CRISPR-Cas resources at the ISTT web site

CRISPR-Cas resources at the ISTT web site. Illustration from: CRISPR-Cas technology and applications (video by Le Cong from Feng Zhang's lab at MIT/BROAD institute. This video has been made possible thanks to Addgene)
CRISPR-Cas resources at the ISTT web site. Illustration from: CRISPR-Cas technology and applications (video by Le Cong from Feng Zhang’s lab at MIT/BROAD institute. This video has been made possible thanks to Addgene)

CRISPR-Cas strategies are discussed and applied everywhere for the targeted modification of genomes. Every day a new lab is considering using CRISPR-Cas for the generation of their subsequent animal mutants. There are many papers regularly being published on this subject and a number of excellent online resources have been prepared by several labs actively working in this field. For newcomers/beginners this might seem (and it is) a lot of information, potentially difficult to digest.

In this regard, from the International Society for Transgenic Technologies (ISTT), we have prepared a simple web page containing a selection of CRISPR-Cas resources and related information, for anyone willing to start using these technologies. Please, feel free to suggest any additional CRISPR-Cas resources you might be aware/using/have developed, which might be worth including in these web pages. Thanks.

In particular, we wish to thank Feng Zhang (MIT/BROAD) and his lab for their efforts, videos (such as this video from Le Cong, PhD, illustrating this post, this video has been made possible thanks to Addgene, and is part of this series), online desing tools, protocols, etc… disseminating these technologies. Feng Zhang will receive the third ISTT Young Investigator Award and will attend the TT2014 meeting in Edinburgh.

Highlights of the TT2014 meeting in Edinburgh: a conference you can’t miss!

The TT2014 meeting in Edinburgh (6-8 October 2014)
The TT2014 meeting in Edinburgh (6-8 October 2014)

This year’s ISTT main activity is the 12th Transgenic Technology conference, the TT2014 meeting, which will be held in Edinburgh, Scotland, UK, on 6-8 October 2014, followed by a 2-day hands-on workshop on basic zebrafish transgenesis techniques. The ISTT promotes the TT meetings every 18 months, these being the most important activity of our Society. This year, the local Organizers and advisory committees, commanded by Douglas Strathdee, need to be praised for preparing a most appealing and interesting program, addressing hot topics, current and most up-to-date issues actively discussed nowadays by the transgenic animal community. Talks that will be presented by the most active and prestigious scientists in our field.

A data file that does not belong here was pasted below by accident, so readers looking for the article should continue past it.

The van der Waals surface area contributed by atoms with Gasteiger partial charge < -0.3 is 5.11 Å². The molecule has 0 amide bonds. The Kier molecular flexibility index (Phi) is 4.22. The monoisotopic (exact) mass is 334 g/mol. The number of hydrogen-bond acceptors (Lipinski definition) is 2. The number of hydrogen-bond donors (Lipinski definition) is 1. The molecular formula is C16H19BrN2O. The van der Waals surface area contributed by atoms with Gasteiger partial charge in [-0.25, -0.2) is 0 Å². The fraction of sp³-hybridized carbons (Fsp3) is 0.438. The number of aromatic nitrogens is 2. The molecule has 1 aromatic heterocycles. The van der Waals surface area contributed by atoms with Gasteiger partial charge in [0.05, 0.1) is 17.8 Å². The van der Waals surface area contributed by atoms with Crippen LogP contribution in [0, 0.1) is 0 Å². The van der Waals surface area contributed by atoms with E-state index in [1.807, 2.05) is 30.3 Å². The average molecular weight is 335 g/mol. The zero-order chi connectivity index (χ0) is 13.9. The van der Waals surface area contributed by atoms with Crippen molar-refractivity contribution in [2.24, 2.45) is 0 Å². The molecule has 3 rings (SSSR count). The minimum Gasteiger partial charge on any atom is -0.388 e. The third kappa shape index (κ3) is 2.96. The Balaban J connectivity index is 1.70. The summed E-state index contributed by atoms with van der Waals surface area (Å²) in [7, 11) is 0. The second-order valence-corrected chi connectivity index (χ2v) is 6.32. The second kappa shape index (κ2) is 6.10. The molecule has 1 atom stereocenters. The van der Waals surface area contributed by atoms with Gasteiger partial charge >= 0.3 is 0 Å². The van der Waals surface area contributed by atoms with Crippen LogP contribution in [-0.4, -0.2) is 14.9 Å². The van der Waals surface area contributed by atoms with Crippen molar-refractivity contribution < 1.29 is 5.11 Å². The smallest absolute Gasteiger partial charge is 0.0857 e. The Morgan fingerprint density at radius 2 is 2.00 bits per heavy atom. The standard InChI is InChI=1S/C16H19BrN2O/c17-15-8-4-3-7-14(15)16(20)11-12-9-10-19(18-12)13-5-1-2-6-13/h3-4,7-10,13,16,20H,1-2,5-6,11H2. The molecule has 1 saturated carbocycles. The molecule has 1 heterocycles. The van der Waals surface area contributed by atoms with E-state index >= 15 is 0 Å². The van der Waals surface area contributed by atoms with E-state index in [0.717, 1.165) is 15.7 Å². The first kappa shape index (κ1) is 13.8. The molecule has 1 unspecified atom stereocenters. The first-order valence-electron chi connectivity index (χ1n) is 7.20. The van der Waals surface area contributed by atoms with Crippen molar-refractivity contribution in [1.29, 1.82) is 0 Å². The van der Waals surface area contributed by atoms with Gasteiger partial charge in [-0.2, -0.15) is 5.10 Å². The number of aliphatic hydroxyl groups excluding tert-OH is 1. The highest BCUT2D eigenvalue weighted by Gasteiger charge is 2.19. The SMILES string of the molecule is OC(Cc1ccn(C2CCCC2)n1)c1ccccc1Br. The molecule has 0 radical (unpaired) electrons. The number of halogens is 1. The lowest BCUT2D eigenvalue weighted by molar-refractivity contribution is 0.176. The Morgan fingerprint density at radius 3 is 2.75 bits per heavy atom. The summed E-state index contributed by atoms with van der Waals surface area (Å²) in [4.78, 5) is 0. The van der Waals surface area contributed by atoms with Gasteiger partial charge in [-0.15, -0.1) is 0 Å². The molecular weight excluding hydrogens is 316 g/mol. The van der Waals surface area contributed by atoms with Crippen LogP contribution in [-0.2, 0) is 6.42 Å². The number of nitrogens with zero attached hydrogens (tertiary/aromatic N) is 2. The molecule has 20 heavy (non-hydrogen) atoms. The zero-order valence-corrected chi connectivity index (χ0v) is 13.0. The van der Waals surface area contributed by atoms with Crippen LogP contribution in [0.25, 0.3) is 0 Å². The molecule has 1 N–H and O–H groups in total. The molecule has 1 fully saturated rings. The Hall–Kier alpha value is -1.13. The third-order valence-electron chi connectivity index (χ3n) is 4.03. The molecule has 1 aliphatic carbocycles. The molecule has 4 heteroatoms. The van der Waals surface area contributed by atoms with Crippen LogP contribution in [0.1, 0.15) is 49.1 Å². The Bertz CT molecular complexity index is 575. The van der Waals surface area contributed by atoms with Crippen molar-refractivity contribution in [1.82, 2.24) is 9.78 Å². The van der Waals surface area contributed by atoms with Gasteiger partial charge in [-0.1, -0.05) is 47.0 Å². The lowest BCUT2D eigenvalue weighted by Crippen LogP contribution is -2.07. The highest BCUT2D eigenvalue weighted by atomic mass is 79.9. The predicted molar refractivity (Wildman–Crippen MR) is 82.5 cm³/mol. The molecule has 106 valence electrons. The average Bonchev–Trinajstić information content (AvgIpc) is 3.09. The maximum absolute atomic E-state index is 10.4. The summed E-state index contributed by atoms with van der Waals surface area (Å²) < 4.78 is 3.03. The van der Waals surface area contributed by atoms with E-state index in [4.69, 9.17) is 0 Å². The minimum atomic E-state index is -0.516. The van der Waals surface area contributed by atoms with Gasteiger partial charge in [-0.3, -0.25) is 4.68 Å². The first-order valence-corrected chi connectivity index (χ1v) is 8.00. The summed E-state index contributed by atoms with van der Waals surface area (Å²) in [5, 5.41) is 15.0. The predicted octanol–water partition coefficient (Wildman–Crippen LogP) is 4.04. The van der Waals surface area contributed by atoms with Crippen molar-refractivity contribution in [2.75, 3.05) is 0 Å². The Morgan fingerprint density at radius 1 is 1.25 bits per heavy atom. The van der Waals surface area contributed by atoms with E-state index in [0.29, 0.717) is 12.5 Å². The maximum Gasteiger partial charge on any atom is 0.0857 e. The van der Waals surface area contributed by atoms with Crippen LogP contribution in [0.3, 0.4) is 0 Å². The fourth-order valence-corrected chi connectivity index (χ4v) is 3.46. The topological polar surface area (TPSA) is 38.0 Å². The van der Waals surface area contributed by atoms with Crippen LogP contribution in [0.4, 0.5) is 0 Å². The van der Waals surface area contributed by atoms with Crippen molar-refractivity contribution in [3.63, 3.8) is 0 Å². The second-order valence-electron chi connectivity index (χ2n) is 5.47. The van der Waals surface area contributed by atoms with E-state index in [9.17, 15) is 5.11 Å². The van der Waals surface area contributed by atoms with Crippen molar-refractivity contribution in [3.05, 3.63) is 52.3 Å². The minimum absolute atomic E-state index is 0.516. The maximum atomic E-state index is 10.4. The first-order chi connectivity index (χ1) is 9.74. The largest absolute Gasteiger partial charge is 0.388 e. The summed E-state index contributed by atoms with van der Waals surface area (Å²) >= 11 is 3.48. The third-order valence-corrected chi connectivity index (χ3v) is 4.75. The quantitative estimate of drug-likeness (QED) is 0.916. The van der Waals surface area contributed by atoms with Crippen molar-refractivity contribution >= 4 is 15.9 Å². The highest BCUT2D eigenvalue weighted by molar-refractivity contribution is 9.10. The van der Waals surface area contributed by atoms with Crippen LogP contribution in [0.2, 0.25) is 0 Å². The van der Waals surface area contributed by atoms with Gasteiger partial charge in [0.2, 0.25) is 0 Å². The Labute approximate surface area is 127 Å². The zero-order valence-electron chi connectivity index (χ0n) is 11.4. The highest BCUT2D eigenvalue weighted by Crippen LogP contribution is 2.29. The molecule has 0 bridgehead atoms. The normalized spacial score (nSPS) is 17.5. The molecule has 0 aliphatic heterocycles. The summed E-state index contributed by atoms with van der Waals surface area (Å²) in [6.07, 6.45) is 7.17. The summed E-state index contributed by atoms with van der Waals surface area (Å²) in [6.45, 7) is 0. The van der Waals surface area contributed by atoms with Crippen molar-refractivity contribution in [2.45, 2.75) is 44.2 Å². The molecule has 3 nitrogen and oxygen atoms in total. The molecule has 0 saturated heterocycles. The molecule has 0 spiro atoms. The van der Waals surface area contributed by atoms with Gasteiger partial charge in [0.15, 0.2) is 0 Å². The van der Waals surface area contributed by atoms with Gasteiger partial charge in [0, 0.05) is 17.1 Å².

Why you shouldn’t miss the TT2014 meeting?

  • If you are interested in the new transgenic methods associated to nucleases (ZFNs, TALENs and CRISPRs-Cas9) there will be plenty of interesting talks where these new fantastic tools will be presented and discussed, directly by the key players in this rapidly-evolving field, including: Rudolf Jaenisch, William Skarnes, Angelika Schnieke, Kai Schönig, Ignacion Anegon, Pawel Pelczar, Francis Stewart, Keith Joung and Feng Zhang. And, most likely, these techniques will be referred and cited in many additional talks too, including the round table discussion about the future of transgenic core facilities, chaired by James Bussell.
  • If you are interested in ES cell biology and in innovative uses of ES cells and associated technologies there will be unique talks delivered by Jos Jonkers, Austin Smith, Ian Chambers, Janet Rossant and Alex Joyner
  • If you are interested in phenotyping your mouse animal models there will be fantastic talks delivered by Jacqueline White, Stephen Murray, David Adams, Daniel Murphy, Anna-Katerina Hadjatonakis and Vasilis Ntziachristos
  • If you are interested in non-rodent, large mammals and birds, animal models there will be great talks by James Murray, Angelika Schnieke, Mike McGrew and Adrian Shermann
  • If you are interested in rats there will be compelling talks by Kai Schönig and Ignacio Anegon
  • If you are interested in zebrafish animal models there will be fascinating talks by Stephen Ekker, Koichi Kawakami, Keith Joung and Elizabeth Patton
  • If you are interested in animal welfare and 3Rs, in the best use of our laboratory animals, there will be captivating talks by Peter Hohenstein, Sara Wells and Jan-Bas Prins.

Therefore, there will be really engaging talks interesting to everyone in our field. This is why you shouldn’t miss this great and unique opportunity!.